ROZA ESKENAZI: REMBETISSA Also from Rounder; Roza is considered by many the greatest woman rebetika singer, and her songs will appeal especially to those who like the earlier, Anatolian-influenced rebetika.

WOMEN OF REMBETICA Another good anthology from Rounder.            
   
Books:
   
ROAD TO REMBETIKA : music of a Greek sub-culture : songs of love, sorrow and hashish by Gail Holst Published in various editions in Greece and elsewhere, of which I believe the most recent was 1994, this is one of the few books on the music available in English. Probably out of print, but seems to be readily available from on line vendors.
   
THE ROUGH GUIDE TO WORLD MUSIC: EUROPE, ASIA & PACIFIC, 3RD ED. 2009. This of course has become the standard guide to world music; the section on Greece includes brief but useful notes and cd recommendations for rebetika.

Special note: The most important collection of rebetika recordings is undoubtedly the six volumes of REBETIKI ISTORIA, originally issued in Greece, I think around 1970, on LP and subsequently reissued in cassette and CD forms. Though the liner notes are minimal and apparently no remastering has been done, this is still the collection to get for anyone seriously interested in the music, and in my opinion remains the best introduction to it. Unfortunately, it seems long out of print, but it may be possible to get copies of it from vendors specializing in used recordings. What is greatly needed is for this set to be reissued in remastered form with extensive and knowledgeable notes in an accompanying booklet giving background and lyrics, preferably in both Greek and English. If anyone reading this is involved in the recording industry and is looking for projects, this one would be a major contribution to world music, and might even have some commercial potential.
   
[This posting incorporates a revised version of material I've previously posted elsewhere on the internet, so if you find something similar somewhere else, it just means I'm plagiarizing myself.]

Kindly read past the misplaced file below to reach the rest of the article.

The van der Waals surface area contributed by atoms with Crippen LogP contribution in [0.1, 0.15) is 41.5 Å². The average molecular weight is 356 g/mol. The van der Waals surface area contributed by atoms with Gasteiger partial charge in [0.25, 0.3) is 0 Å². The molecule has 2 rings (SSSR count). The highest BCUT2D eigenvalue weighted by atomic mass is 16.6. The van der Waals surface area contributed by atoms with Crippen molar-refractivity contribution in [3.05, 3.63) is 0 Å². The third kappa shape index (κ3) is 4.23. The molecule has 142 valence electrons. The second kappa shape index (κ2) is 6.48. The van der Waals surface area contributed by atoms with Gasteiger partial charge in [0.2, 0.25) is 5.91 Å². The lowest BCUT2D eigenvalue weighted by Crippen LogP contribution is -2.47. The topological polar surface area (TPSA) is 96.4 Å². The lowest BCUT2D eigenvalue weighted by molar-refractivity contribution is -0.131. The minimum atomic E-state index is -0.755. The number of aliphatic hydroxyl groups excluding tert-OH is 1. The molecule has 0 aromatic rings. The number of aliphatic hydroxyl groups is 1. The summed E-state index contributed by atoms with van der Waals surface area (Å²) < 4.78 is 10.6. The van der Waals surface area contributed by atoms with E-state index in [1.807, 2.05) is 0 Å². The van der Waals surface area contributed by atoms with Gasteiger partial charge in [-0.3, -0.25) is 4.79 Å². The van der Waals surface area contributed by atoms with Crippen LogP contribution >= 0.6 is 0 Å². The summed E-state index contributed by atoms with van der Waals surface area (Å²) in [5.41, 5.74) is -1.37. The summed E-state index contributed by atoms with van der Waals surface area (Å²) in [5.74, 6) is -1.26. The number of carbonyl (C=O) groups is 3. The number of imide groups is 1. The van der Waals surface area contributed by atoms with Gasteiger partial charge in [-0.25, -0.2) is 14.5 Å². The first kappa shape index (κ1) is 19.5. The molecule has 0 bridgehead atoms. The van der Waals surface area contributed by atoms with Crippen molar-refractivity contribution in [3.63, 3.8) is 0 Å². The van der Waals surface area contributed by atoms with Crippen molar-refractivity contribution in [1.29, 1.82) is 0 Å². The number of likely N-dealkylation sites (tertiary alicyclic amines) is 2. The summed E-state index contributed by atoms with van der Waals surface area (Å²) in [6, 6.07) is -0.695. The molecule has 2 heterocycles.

Jon Corelis
Kaleidoscope: Great Poems Set to Music


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Subject: RE: A brief rebetika discography
From: wysiwyg
Date: 13 Feb 12 - 04:09 PM

SO COOL!

~S~


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Subject: RE: A brief rebetika discography
From: GUEST,Gerry
Date: 13 Feb 12 - 05:47 PM

I enjoyed the CD Talking To Charos, by Rembetika, ARC Music – EUCD 1169, released early 1990s. Tracklist and credits at http://www.discogs.com/Talking-To-Charos-Rembetika/release/2940004


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Subject: RE: A brief rebetika discography
From: GUEST,Bob Coltman
Date: 13 Feb 12 - 06:26 PM

One of the world's coolest musical traditions. I speak as one who has loved the singing of Marika Papagika since first hearing it on a 78 some 30 years back. with mysterious violin and cymboolom twisting and twining in the background.

If you have never heard Rebetika aka Rembetika—particularly the extraordinary sounds of the style as first recorded between the 1920s and 1940s—that was a Golden Age for this music too as for so much music the world over—treat yourself. You may well find it's an addiction.

Bob


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Subject: RE: A brief rebetika discography
From: Jon Corelis
Date: 13 Feb 12 - 07:08 PM

"If you have never heard Rebetika aka Rembetika ... "

Also rembetika and rembetica and rebetica and sometimes even rembetiko. If you're doing an internet search, you should be aware of all the variants, since they are rarely cross-referenced.

Jon Corelis
Jon Corelis on SoundCloud


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Subject: RE: A brief rebetika discography
From: GUEST,Gerry
Date: 13 Feb 12 - 11:21 PM